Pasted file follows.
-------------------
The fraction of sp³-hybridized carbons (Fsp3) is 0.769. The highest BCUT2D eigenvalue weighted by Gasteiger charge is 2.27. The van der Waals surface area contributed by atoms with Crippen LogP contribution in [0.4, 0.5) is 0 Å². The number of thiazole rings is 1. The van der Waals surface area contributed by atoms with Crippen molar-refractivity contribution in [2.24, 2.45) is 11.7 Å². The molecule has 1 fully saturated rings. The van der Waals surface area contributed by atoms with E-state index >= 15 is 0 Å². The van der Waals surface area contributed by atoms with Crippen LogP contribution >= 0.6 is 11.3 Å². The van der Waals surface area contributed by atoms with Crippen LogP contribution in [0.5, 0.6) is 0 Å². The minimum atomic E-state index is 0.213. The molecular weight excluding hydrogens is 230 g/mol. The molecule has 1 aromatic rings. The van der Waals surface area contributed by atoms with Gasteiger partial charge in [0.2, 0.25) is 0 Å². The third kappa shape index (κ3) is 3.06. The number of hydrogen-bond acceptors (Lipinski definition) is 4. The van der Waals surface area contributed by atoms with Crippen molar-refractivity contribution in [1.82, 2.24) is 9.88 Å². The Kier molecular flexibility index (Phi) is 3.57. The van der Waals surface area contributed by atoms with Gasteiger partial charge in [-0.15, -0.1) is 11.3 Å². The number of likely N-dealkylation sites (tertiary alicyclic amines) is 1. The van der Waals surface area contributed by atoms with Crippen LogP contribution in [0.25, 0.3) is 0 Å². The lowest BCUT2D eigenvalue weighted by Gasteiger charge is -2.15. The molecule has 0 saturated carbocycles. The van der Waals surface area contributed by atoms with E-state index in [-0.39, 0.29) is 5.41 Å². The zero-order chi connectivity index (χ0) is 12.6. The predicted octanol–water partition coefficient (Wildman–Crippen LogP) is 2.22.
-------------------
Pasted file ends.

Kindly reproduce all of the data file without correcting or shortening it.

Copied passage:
The fraction of sp³-hybridized carbons (Fsp3) is 0.769. The highest BCUT2D eigenvalue weighted by Gasteiger charge is 2.27. The van der Waals surface area contributed by atoms with Crippen LogP contribution in [0.4, 0.5) is 0 Å². The number of thiazole rings is 1. The van der Waals surface area contributed by atoms with Crippen molar-refractivity contribution in [2.24, 2.45) is 11.7 Å². The molecule has 1 fully saturated rings. The van der Waals surface area contributed by atoms with E-state index >= 15 is 0 Å². The van der Waals surface area contributed by atoms with Crippen LogP contribution >= 0.6 is 11.3 Å². The van der Waals surface area contributed by atoms with Crippen LogP contribution in [0.5, 0.6) is 0 Å². The minimum atomic E-state index is 0.213. The molecular weight excluding hydrogens is 230 g/mol. The molecule has 1 aromatic rings. The van der Waals surface area contributed by atoms with Gasteiger partial charge in [0.2, 0.25) is 0 Å². The third kappa shape index (κ3) is 3.06. The number of hydrogen-bond acceptors (Lipinski definition) is 4. The van der Waals surface area contributed by atoms with Crippen molar-refractivity contribution in [1.82, 2.24) is 9.88 Å². The Kier molecular flexibility index (Phi) is 3.57. The van der Waals surface area contributed by atoms with Gasteiger partial charge in [-0.15, -0.1) is 11.3 Å². The number of likely N-dealkylation sites (tertiary alicyclic amines) is 1. The van der Waals surface area contributed by atoms with Crippen LogP contribution in [0.25, 0.3) is 0 Å². The lowest BCUT2D eigenvalue weighted by Gasteiger charge is -2.15. The molecule has 0 saturated carbocycles. The van der Waals surface area contributed by atoms with E-state index in [-0.39, 0.29) is 5.41 Å². The zero-order chi connectivity index (χ0) is 12.6. The predicted octanol–water partition coefficient (Wildman–Crippen LogP) is 2.22.